Pakistan Takes Steps for Solar Power Generation: Setting a role model for procedures and strategy at the national level, the Pakistan Engineering Council (PEC) has installed a 178 KW on-grid solar power generation system, with excess electricity delivered to the national grid under Feed-In-Tariff regime. The project also included several initiatives for energy efficiency improvements, which reduced the lighting load from 46KW to only 5 KW.
India Solar Project Taps Arizona Company: Sedona Solar Technology and Maruntech Enterprises Pvt. Ltd. of Chennai, India have signed a partnership to developing large-scale solar PV projects in India. Initial fruit of this venture will be a 5-MW project this spring, built on five sites in India, funded by domestic steel company Tapal Steel Pvt.
ON THE HORIZON
Japan’s Solar Tariff May Drop 12% as Costs Sink: Japan could cut its tariff for purchases of solar power by as much as 12 percent, dropping the feed-in tariff to as low as 37 yen (41 cents) per kilowatt hour from a current rate of 42 yen/kWh. Average system costs for non-residential solar have fallen to 280,000 yen/kWh since October, 14 percent below the 325,000 yen/kWh amount used to set the solar tariff for the current fiscal year. Also in favor of lower tariffs is Softbank president Masayoshi Son, whose company has been operating four solar power stations since July and will continue investing in such projects, according to the company.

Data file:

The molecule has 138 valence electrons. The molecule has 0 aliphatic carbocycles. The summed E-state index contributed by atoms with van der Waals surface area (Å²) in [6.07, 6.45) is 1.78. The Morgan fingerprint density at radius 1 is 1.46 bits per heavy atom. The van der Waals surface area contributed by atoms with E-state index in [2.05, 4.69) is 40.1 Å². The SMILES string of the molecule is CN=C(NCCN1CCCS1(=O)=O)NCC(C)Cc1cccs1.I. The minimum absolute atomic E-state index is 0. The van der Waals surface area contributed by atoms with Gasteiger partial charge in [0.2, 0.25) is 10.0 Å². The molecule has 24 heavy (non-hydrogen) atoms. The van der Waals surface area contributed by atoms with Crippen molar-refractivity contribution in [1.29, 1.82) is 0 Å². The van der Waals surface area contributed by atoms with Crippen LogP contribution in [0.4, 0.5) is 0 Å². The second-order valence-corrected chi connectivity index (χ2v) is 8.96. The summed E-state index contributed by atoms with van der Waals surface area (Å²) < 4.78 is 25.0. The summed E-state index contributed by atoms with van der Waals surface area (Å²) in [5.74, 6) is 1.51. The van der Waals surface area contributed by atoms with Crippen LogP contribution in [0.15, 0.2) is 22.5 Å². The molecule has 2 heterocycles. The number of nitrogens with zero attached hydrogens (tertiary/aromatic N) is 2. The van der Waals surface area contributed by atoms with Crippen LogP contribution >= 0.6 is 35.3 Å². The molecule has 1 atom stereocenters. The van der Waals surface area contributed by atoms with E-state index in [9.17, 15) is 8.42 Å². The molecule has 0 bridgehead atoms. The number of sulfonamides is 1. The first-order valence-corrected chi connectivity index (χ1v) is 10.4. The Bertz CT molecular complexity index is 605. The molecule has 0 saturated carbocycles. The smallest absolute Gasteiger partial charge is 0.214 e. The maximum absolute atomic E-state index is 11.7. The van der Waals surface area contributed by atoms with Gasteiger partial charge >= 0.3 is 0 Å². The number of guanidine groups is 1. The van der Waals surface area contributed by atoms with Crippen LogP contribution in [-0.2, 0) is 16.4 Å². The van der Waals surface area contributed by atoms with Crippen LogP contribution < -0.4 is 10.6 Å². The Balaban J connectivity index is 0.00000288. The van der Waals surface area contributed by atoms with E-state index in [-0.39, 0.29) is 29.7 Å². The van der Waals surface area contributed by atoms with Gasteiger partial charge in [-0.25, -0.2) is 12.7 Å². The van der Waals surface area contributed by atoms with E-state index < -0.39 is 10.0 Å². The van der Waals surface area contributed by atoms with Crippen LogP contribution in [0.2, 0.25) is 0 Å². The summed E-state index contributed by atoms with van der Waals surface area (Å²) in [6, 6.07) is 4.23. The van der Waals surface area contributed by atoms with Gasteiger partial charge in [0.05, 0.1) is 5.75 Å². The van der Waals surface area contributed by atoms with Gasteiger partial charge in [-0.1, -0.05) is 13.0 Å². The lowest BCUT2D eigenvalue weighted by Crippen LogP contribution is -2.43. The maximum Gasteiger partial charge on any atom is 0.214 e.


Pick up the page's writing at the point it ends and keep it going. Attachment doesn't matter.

Why China Won’t Impose a Tariff on Imported Polysilicon: A widely expected retaliatory tariff on polysilicon imports into China — which mostly come from the US and Europe — probably won’t materialize because they’d do more harm to domestic cell and panel manufacturers who are already being squeezed. China is expected to rule later this month on complaints from domestic polysilicon producers (GCL chief among them), but with solar panel prices still punishingly low (they slipped 22 percent in 2012), domestic manufacturers likely won’t want to absorb newly higher prices further upstream.